Anime Programming in the US
Making a Living in Manga in Japan with Felipe Smith
Lost in Translation
The suburb of Sakurashin is unique in the entire world, for not only is it a transit point between our world and the demon world but it is also the one place where demons (in this case referring to pretty much any supernaturally-powered individual who isn't a god) and humans peacefully coexist. The peace of the city is enforced by its young mayor Hime, a perpetually scarf-wearing young powerhouse of a woman who is the incarnation of the dragon, with the regular assistance of her Town Hall aide Kyousuke (an ogre in human form) and Hime's human childhood friend Akina, who carries on his family's tradition of “tuning” (essentially exorcising) demons. Also regularly called in for more troublesome cases is the staff of Akina's Life Counseling Center (an establishment which helps demons get settled in), which includes the satori (a cat-eared mind-reader) Ao and Kotoha, a half-demon known as a kotodama, who can summon objects with a word or description. Though they have other occasional trouble spots, the biggest threat comes in the form of an unfortunately familiar face: the demon Enjin, who has possessed the body of someone close to most of the group. The status of Sakurashin as a bastion of tolerance for demons and humans alike hangs in the balance when the quartet of demons and their human compatriot must thwart Enjin's plans to wreck the good deal demons have in Sakurashin because he doesn't see it as good enough.
The problem with this 12-episode adaptation of Suzuhito Yasuza's original manga is not that it's bad; it isn't. It is, instead, just a little too bland and underdeveloped for its own good.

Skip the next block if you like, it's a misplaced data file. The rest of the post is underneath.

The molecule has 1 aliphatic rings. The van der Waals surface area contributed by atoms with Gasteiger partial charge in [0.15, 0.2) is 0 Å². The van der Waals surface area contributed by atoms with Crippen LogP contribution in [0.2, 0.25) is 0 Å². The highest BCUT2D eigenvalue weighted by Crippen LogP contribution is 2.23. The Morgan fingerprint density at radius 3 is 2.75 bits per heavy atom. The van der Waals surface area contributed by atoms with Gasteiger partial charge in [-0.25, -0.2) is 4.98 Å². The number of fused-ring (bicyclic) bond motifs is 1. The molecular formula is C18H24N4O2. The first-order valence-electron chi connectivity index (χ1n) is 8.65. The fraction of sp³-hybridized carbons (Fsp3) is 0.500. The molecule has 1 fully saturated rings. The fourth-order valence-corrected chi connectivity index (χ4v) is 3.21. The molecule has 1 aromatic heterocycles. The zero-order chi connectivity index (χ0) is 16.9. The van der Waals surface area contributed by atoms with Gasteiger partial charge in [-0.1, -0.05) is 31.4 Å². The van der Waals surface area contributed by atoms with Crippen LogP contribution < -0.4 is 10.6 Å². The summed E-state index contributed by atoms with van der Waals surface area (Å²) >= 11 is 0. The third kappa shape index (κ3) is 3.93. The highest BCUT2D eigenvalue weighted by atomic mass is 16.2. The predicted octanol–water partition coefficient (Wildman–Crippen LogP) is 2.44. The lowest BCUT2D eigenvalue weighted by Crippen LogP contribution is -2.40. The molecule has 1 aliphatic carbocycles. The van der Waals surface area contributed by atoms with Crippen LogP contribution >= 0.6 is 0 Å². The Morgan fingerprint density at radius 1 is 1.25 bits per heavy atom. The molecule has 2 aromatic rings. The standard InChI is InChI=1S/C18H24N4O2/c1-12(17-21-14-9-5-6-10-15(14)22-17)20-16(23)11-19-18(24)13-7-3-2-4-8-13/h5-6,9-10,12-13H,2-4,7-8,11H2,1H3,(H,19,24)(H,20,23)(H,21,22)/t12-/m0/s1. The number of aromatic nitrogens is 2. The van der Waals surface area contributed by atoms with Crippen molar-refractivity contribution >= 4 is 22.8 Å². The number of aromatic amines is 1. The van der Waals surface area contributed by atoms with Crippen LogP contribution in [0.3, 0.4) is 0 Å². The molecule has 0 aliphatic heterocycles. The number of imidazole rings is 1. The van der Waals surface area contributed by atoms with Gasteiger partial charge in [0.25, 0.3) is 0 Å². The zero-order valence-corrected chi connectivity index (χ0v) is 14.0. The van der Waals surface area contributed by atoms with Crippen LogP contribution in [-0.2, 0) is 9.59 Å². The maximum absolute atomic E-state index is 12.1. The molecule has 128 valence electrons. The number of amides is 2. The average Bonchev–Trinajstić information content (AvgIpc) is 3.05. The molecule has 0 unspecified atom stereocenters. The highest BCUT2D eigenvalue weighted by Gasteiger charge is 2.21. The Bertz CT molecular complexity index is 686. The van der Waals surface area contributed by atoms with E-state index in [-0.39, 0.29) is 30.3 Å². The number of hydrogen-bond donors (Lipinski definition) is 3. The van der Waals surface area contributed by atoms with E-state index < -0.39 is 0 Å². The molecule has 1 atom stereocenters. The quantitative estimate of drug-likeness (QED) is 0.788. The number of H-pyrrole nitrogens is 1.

Accusing the series of lacking ambition may not be fair, as it does have a semi-apocalyptic plot going on here, but that is, essentially, the root of the problem. It simply does not strive to be anything more than an ordinary super-powered tale, and while it does reasonably well at that, nothing it does will cause it to stand out in a crowded genre. Sure, it has action scenes with some flash, but nothing extraordinarily so. Sure, it tries to lighten up its story with some humor, but it is far from the better series at both the timing and execution of its levity. Its set-up is nothing more than a very slight variation on the standard gimmick of giving teens/young adults super-powers and limiting the scope to Sakurashin alone constrains the weight the story can carry; granted, other series have pulled this off on many other occasions, but typically a lot more flash and/or a more involved story is required. While the series can be commended for brevity in some of its background-establishing flashback scenes, in other places it shows far too little, including failing to adequately explain exactly how Gin ended up possessed by Enjin (a key plot point), why Enjin is so dissatisfied by humans, why his henchman unwaveringly supports his cause, or how Hime ended up with the nasty scar on her neck which she normally covers up with her scarf. Some repetitiveness in the action scenes, especially in the fights between Kotoha and the henchman, does not help, either, and while the series seems to be setting up a couple of potential romantic pairings, it never goes anywhere with them.